"All health care professionals need to be aware of the early indicators of bone disease," said Dr. Lawrence Raisz of the University of Connecticut Health Center, one of the scientific editors of the report. "Many of my patients had no idea their minor fracture was an indication of a larger problem. The health care system can do a better job of helping patients protect themselves from bone disease."

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In addition to the release of the report, the Surgeon General has published a companion "People's Piece" specifically written for the American people. The magazine-style, full-color booklet offers ready-to-use information on how people can improve their bone health. This is the second People's Piece that Dr. Carmona has produced as part of his commitments to improving the health literacy of Americans and providing the best scientific information available in a way that everyone can understand and use to live longer, healthier lives. The first People's Piece discussed the health consequences of smoking and was released in May 2004.

The free People's Piece, The 2004 Surgeon General's Report on Bone Health and Osteoporosis: What It Means To You, is available by calling toll free 1-866-718-BONE or visiting www.surgeongeneral.gov.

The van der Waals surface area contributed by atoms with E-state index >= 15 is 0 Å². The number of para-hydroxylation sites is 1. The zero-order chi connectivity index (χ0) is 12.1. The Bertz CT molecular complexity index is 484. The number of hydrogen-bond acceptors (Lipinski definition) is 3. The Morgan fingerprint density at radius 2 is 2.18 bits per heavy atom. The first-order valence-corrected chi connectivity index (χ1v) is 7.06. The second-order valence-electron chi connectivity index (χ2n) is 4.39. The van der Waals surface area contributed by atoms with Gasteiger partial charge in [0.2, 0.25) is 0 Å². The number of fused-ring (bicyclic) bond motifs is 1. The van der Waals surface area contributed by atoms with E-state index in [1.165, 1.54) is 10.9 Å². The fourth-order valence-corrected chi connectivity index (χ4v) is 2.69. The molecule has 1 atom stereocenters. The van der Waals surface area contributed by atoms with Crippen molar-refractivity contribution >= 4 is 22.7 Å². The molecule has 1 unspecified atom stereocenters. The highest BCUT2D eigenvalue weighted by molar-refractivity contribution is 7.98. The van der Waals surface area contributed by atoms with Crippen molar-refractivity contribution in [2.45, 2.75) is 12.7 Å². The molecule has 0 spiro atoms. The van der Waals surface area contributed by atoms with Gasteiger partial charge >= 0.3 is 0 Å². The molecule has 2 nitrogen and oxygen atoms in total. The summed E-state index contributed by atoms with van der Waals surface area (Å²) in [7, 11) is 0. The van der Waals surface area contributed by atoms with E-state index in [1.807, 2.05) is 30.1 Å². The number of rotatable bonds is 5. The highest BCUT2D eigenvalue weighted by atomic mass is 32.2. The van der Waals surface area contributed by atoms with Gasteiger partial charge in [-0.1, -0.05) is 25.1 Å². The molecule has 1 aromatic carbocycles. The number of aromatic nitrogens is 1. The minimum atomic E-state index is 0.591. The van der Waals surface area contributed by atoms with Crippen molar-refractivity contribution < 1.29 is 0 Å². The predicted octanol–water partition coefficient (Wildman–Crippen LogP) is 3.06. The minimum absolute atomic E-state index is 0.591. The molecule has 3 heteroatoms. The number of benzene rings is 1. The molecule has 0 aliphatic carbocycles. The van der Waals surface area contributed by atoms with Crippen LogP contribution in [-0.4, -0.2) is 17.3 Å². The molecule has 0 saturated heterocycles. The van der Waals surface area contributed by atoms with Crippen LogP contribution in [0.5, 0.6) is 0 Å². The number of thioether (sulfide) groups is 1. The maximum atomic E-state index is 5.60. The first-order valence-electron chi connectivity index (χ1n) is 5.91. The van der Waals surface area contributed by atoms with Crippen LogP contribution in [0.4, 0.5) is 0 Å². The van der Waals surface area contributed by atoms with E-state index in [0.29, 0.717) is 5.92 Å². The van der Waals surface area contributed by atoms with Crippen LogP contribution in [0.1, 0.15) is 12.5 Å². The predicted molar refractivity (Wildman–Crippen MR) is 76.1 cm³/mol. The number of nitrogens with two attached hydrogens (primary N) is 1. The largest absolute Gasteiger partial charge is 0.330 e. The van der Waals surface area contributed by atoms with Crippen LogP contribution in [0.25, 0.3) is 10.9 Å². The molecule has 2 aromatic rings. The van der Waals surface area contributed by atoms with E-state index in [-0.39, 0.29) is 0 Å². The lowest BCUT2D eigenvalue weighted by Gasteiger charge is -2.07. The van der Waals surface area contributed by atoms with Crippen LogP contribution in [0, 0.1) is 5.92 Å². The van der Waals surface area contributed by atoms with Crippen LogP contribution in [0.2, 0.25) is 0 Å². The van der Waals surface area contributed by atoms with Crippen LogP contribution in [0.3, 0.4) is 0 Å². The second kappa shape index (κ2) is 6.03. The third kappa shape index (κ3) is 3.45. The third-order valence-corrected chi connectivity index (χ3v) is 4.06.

"Thirty years ago, doctors thought weak bones and osteoporosis were a natural part of aging, but today we know they are not. We can do a lot to prevent bone disease," said Dr. Carmona. "Everyone has a role to play in improving bone health, and this report is a starting point for national action on bone health. Let's get started by taking action today in homes, health care settings, and communities across our nation."

Source: US Department of Health & Human Services


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Reviewed on 10/15/2004 1:54:48 AM